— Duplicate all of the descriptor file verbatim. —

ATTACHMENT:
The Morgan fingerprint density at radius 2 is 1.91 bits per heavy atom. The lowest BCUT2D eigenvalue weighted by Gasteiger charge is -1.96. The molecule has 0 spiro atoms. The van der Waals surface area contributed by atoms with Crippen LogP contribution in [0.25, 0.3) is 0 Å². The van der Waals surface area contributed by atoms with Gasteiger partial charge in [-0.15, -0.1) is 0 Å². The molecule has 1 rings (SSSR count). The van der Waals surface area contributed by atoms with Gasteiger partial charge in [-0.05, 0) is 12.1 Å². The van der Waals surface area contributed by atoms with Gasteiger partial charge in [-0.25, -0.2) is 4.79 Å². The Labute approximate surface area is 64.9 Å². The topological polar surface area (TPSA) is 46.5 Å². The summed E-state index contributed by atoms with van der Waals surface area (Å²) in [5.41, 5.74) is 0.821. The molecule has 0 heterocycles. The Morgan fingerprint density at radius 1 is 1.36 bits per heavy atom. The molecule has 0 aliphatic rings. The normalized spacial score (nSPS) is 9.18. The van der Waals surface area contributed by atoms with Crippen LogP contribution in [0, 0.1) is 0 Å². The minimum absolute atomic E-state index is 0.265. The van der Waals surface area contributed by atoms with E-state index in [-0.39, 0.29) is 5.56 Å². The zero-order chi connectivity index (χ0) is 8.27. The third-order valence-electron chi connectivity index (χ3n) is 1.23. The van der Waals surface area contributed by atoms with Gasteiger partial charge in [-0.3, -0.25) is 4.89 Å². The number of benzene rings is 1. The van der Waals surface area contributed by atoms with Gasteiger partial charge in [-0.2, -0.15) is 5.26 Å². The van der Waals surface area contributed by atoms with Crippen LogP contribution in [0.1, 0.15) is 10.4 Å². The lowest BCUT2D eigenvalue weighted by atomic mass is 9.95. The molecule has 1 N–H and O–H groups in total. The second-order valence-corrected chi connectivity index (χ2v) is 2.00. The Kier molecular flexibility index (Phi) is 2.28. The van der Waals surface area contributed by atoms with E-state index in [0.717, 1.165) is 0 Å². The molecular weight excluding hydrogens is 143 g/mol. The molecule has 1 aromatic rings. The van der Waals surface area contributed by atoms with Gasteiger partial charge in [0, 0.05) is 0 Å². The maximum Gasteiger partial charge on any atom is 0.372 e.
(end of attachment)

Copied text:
The Morgan fingerprint density at radius 2 is 1.91 bits per heavy atom. The lowest BCUT2D eigenvalue weighted by Gasteiger charge is -1.96. The molecule has 0 spiro atoms. The van der Waals surface area contributed by atoms with Crippen LogP contribution in [0.25, 0.3) is 0 Å². The van der Waals surface area contributed by atoms with Gasteiger partial charge in [-0.15, -0.1) is 0 Å². The molecule has 1 rings (SSSR count). The van der Waals surface area contributed by atoms with Gasteiger partial charge in [-0.05, 0) is 12.1 Å². The van der Waals surface area contributed by atoms with Gasteiger partial charge in [-0.25, -0.2) is 4.79 Å². The Labute approximate surface area is 64.9 Å². The topological polar surface area (TPSA) is 46.5 Å². The summed E-state index contributed by atoms with van der Waals surface area (Å²) in [5.41, 5.74) is 0.821. The molecule has 0 heterocycles. The Morgan fingerprint density at radius 1 is 1.36 bits per heavy atom. The molecule has 0 aliphatic rings. The normalized spacial score (nSPS) is 9.18. The van der Waals surface area contributed by atoms with Crippen LogP contribution in [0, 0.1) is 0 Å². The minimum absolute atomic E-state index is 0.265. The van der Waals surface area contributed by atoms with E-state index in [-0.39, 0.29) is 5.56 Å². The zero-order chi connectivity index (χ0) is 8.27. The third-order valence-electron chi connectivity index (χ3n) is 1.23. The van der Waals surface area contributed by atoms with Gasteiger partial charge in [-0.3, -0.25) is 4.89 Å². The number of benzene rings is 1. The van der Waals surface area contributed by atoms with Gasteiger partial charge in [-0.2, -0.15) is 5.26 Å². The van der Waals surface area contributed by atoms with Crippen LogP contribution in [0.1, 0.15) is 10.4 Å². The lowest BCUT2D eigenvalue weighted by atomic mass is 9.95. The molecule has 1 N–H and O–H groups in total. The second-order valence-corrected chi connectivity index (χ2v) is 2.00. The Kier molecular flexibility index (Phi) is 2.28. The van der Waals surface area contributed by atoms with E-state index in [0.717, 1.165) is 0 Å². The molecular weight excluding hydrogens is 143 g/mol. The molecule has 1 aromatic rings. The van der Waals surface area contributed by atoms with Gasteiger partial charge in [0, 0.05) is 0 Å². The maximum Gasteiger partial charge on any atom is 0.372 e.